The Russian language is the most widely spread and important idiom of the great Slavic family of languages, of which it forms the easternmost branch. It is distinguished by regularity, flexibility, a fitting mixture of softness and force, and especially by copiousness, as it has assimilated and worked up an immense number of Scandinavian, Tartar, Finnish, and other non-Slavic roots. The alphabet consists of 36 letters representing the following sounds or marks:
The grammatical structure is like that of the Polish, but the accent is varied. The following examples will show some of the grammatical features: Masculine noun declined: nom. sing, tzar, (a, the) czar or king; gen. tzarya; dat. tzaryu; acc. tzarya; voc. tzar; instrumental, tzarem; indicative, tzarye; pl.: tzari, tzarei, tzaryam, tzarei, tzari, tzarya-mi, tzaryakh. The indicative is always used with a preposition, of, on, or the like: o tzarye, of the czar; na tzaryahh, on the czars. Feminine noun, sing.: ruka, hand, ruki, rukye, ruku, ruka, rukoyu, rukye; pl. ruki, ruk, rukam, ruki, ruki, rukami, rukakh. Neuter noun, sing.: zerkalo, looking glass, zerkala, zerkalu, zerkalo, zerkalo, zerkalom, zerkalye; pl.: zerkala, zerkal, zerkalam, zerkala, zerkala, zerkalami, zerkalakh. Adjective masc. sing.: mudry, wise, mudravo, mudromu, mudravo, mudry, mudrym, mudrom; pl.: mudryye, mudrykh, mudrym (mudrykh), mudryye, mudrymi, mudrykh. The personal pronouns are the following: ya, I; ty, thou; on, he; ona, she; ono, it; my, we; vy, ye; oni, onye, they. The first 10 numerals (masc.) are: odin, dva, tri, tchetyre, piat, shest, sem, osem or vosem, deviat, desiat.
The perfect of the verb bit, to be, is - sing.: ya byl, I have been, ty byl, on byl, ona byla, ono bylo; pl.: my byli, vy byli, oni and onye byli. How far the language is susceptible of assimilating foreign words, especially German and French, can be seen from a few examples: general, heneral; civilization, tzivilizatzia; department, departament; ministry, ministerstvo; poetry, poezia; prose, pro-zn; theatre, drama, tragedy, comedy, teater, drama, trahedia, comedia, and so on. Among the best grammars of the Russian language for the use of foreigners are those in German by Heym, Vater, Schmidt, Tappe, Oldekop, Boltz (2d ed., 1854), Joël (1860), and Booch-Arkossy (1864), and in French by Langen (1825) and Reiff (2d ed., 1859). Among the best dictionaries are those of Hevm, Russisch-deutsches und deutsch-russisches Wörterbuch (Riga, 1795-'8; Russian, German, and French ed., Leipsic, 1844); Tatishtcheff, Nouveau dictionnaire fran-çais-russe (2 vols., Moscow, 1832); Oldekop, Russisch-deutsches und deutsch-russisches Wörterbuch (last ed., St. Petersburg, 1843); and Makaroff's French-Russian and Russian-French dictionaries (St. Petersburg, 1868). There is an English-Russian grammar and dictionary by Constantinoff (3 vols. 8vo, London). - The first germs of literary life in Russia appear in the time of the introduction of Christianity by Vladimir the Great (about 990). The Slavic translation of the Bible and the introduction of Old Slavic liturgical books by Cyril and Methodius led to the general adoption of the Old Slavic as the written language, while the common Russian language began to form itself from the various dialects of the mixed population.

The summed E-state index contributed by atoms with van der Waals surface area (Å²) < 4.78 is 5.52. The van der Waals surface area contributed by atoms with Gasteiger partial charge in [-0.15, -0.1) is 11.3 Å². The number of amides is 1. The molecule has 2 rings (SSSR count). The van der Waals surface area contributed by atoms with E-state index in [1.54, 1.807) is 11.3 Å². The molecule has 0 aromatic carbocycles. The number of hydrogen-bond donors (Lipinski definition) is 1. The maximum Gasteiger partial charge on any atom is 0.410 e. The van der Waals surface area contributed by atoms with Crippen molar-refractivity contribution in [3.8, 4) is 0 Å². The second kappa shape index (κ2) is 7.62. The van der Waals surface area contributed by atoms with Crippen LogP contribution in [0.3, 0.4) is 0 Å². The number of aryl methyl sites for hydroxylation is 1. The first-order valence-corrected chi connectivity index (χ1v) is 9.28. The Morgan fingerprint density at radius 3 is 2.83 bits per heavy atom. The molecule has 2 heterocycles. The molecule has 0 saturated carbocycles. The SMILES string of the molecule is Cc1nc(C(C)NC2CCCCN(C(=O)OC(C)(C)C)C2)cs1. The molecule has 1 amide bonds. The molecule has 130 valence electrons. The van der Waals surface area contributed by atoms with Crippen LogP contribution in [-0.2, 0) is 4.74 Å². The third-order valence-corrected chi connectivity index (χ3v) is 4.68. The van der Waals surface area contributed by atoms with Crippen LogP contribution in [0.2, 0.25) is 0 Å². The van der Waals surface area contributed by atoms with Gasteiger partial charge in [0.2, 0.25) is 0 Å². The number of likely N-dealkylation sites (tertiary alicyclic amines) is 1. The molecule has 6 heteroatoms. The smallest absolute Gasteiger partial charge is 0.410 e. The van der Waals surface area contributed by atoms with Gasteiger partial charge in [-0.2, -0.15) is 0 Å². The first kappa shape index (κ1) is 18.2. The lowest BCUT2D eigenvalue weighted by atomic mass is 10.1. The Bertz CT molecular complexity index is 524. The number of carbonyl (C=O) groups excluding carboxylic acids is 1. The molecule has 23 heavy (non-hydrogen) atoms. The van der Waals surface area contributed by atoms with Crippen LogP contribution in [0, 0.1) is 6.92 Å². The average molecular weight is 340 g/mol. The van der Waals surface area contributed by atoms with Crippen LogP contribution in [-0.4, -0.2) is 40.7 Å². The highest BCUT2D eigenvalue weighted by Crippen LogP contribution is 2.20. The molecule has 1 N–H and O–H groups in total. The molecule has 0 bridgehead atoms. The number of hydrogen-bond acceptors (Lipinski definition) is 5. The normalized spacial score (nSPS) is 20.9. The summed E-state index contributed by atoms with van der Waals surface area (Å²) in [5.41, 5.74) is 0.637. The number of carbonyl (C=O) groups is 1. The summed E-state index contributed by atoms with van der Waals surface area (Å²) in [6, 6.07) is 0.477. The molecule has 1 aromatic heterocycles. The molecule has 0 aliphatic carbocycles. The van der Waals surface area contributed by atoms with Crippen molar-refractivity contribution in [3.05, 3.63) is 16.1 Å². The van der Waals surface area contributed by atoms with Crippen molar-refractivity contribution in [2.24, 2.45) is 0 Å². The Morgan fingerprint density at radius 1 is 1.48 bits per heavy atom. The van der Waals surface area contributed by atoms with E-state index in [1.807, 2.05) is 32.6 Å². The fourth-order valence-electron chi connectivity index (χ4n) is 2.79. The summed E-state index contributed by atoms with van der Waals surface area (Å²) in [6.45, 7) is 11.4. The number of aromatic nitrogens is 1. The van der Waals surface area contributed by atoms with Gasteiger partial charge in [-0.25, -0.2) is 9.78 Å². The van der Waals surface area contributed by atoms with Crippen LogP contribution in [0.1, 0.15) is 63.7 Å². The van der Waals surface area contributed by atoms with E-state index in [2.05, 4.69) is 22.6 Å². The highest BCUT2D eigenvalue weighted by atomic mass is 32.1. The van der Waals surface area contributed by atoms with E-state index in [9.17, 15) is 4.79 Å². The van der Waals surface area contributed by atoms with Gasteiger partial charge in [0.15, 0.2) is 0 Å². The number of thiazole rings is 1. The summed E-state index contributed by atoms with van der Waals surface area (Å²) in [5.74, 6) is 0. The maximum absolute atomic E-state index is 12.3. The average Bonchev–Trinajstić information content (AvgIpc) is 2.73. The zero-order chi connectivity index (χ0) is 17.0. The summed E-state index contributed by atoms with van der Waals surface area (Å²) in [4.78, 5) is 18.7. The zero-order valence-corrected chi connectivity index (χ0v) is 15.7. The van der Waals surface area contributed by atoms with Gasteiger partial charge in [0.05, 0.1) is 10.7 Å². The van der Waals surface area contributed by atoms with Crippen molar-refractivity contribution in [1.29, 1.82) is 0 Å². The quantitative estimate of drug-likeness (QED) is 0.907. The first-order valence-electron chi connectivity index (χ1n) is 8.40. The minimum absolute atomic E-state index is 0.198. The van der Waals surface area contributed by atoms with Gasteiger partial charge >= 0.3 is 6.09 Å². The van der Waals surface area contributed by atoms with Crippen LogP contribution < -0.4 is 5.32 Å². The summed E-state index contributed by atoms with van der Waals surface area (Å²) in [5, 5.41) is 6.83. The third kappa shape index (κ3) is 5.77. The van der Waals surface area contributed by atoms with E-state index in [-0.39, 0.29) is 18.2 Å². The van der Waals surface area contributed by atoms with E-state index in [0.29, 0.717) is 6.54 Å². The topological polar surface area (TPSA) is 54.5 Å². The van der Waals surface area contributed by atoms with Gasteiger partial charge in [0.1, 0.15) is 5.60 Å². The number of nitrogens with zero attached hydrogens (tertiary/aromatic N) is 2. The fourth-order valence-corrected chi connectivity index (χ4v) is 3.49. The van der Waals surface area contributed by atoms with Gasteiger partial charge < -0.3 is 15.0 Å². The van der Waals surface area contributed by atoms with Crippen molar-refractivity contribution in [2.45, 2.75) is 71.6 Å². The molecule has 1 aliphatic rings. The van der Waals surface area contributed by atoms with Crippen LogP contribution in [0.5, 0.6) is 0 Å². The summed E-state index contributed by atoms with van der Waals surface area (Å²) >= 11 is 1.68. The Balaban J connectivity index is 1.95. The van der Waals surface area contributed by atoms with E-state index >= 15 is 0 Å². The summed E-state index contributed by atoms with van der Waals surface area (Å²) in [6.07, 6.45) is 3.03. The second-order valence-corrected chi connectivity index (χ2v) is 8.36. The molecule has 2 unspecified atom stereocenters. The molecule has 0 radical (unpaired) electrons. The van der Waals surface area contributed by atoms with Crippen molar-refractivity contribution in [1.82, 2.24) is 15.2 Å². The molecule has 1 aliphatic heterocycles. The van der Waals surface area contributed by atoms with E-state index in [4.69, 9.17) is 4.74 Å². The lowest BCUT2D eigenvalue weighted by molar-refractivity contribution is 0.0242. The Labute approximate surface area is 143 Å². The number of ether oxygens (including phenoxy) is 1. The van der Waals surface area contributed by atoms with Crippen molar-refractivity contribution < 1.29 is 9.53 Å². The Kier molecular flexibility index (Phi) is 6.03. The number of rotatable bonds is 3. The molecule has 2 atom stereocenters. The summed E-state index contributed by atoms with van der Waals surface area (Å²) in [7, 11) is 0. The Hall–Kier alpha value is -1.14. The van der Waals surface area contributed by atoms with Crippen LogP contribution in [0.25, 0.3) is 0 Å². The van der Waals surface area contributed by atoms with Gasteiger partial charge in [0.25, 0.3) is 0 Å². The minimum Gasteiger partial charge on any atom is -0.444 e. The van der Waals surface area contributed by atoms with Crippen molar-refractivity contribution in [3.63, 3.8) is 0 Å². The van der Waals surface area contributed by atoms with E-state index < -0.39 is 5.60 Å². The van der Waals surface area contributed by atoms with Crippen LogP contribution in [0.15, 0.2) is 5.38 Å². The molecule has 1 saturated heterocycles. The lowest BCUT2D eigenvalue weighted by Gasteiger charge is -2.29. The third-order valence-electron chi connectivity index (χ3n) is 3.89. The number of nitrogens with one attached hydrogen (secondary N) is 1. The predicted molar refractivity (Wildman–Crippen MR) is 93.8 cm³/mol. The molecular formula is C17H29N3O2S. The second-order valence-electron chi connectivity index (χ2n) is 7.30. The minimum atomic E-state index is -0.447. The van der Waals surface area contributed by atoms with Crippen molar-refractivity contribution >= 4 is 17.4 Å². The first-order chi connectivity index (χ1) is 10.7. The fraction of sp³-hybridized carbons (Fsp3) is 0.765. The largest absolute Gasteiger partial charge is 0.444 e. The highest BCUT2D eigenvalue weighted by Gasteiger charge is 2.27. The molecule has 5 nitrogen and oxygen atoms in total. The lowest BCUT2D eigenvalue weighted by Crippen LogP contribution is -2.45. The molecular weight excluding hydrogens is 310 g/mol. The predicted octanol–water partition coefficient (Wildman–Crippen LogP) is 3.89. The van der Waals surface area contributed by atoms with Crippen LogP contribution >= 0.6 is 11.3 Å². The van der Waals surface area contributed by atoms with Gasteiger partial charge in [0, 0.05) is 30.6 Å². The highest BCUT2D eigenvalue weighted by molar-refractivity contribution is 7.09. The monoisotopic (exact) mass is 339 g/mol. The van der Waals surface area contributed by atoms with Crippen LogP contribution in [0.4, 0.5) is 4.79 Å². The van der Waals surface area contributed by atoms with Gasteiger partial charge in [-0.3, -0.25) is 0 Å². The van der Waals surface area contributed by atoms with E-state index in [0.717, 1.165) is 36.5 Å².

No monuments whatever are left to show the condition and growth of the Russian language at this early stage; even the popular songs which elucidate the beginning of many other literatures have reached us only intermixed with later alterations. In the Old Slavic language we have the treaties of the princes Oleg and Igor with the Greeks of the years 911 and 944, and an address of Sviatoslav; but whether their origin really belongs to this ancient time, or whether they are more recent translations from the Greek, is uncertain. An important Old Slavic work, Russkaya Pravda ("Russian Justice"), which was composed during the reign of Yaroslav (about 1020), was discovered in 1738 by Tatishtcheff, and published by Schlözer (St. Petersburg, 1767). Nestor, the father of Russian history, belongs to the same period (died about 1114). The rule of the Mongols over Russia interfered but little with the growth of Russian literature, for the conquerors spared the convents, in which science found a safe refuge. Among the few works of this early period which have been preserved are the "Annals" of Simon, bishop of Suzdal (died 1226), a work of the metropolitan Cyprian (died 1406), a part of the "Sophia Chronicles" from 862 to 1534 (published by Stroyeff, Moscow, 1820-'22), and a considerable number of fables and tales, mostly centring round Vladimir and his knights, and bearing great resemblance to the tales of the round table.